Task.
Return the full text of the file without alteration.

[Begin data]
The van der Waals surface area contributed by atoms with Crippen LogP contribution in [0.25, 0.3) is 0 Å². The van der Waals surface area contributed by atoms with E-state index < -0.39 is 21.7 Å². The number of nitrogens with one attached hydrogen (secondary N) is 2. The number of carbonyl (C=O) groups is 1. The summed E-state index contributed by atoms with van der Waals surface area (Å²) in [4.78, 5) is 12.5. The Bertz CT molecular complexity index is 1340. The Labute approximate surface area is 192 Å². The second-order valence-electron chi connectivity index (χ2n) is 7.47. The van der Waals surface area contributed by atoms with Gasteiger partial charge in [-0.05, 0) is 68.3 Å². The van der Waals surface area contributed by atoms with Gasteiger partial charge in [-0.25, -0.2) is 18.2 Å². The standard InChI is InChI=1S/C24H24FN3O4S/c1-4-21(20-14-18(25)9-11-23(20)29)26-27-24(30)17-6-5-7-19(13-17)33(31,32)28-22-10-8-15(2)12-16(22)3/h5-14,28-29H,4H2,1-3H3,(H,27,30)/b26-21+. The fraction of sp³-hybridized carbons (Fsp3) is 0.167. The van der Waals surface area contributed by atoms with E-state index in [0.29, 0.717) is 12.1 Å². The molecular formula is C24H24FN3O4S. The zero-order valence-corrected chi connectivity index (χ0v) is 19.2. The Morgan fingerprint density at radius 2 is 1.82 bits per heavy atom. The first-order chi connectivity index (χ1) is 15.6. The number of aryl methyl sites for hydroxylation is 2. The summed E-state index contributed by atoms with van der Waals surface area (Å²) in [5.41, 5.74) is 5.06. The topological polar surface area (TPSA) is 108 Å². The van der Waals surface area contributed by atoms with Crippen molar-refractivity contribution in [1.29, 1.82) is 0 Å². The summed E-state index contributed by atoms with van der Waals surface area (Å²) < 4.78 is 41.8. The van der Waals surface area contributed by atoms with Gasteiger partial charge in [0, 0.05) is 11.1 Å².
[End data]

The van der Waals surface area contributed by atoms with Crippen LogP contribution in [0.25, 0.3) is 0 Å². The van der Waals surface area contributed by atoms with E-state index < -0.39 is 21.7 Å². The number of nitrogens with one attached hydrogen (secondary N) is 2. The number of carbonyl (C=O) groups is 1. The summed E-state index contributed by atoms with van der Waals surface area (Å²) in [4.78, 5) is 12.5. The Bertz CT molecular complexity index is 1340. The Labute approximate surface area is 192 Å². The second-order valence-electron chi connectivity index (χ2n) is 7.47. The van der Waals surface area contributed by atoms with Gasteiger partial charge in [-0.05, 0) is 68.3 Å². The van der Waals surface area contributed by atoms with Gasteiger partial charge in [-0.25, -0.2) is 18.2 Å². The standard InChI is InChI=1S/C24H24FN3O4S/c1-4-21(20-14-18(25)9-11-23(20)29)26-27-24(30)17-6-5-7-19(13-17)33(31,32)28-22-10-8-15(2)12-16(22)3/h5-14,28-29H,4H2,1-3H3,(H,27,30)/b26-21+. The fraction of sp³-hybridized carbons (Fsp3) is 0.167. The van der Waals surface area contributed by atoms with E-state index in [0.29, 0.717) is 12.1 Å². The molecular formula is C24H24FN3O4S. The zero-order valence-corrected chi connectivity index (χ0v) is 19.2. The Morgan fingerprint density at radius 2 is 1.82 bits per heavy atom. The first-order chi connectivity index (χ1) is 15.6. The number of aryl methyl sites for hydroxylation is 2. The summed E-state index contributed by atoms with van der Waals surface area (Å²) in [5.41, 5.74) is 5.06. The topological polar surface area (TPSA) is 108 Å². The van der Waals surface area contributed by atoms with Crippen molar-refractivity contribution in [1.29, 1.82) is 0 Å². The summed E-state index contributed by atoms with van der Waals surface area (Å²) < 4.78 is 41.8. The van der Waals surface area contributed by atoms with Gasteiger partial charge in [0, 0.05) is 11.1 Å².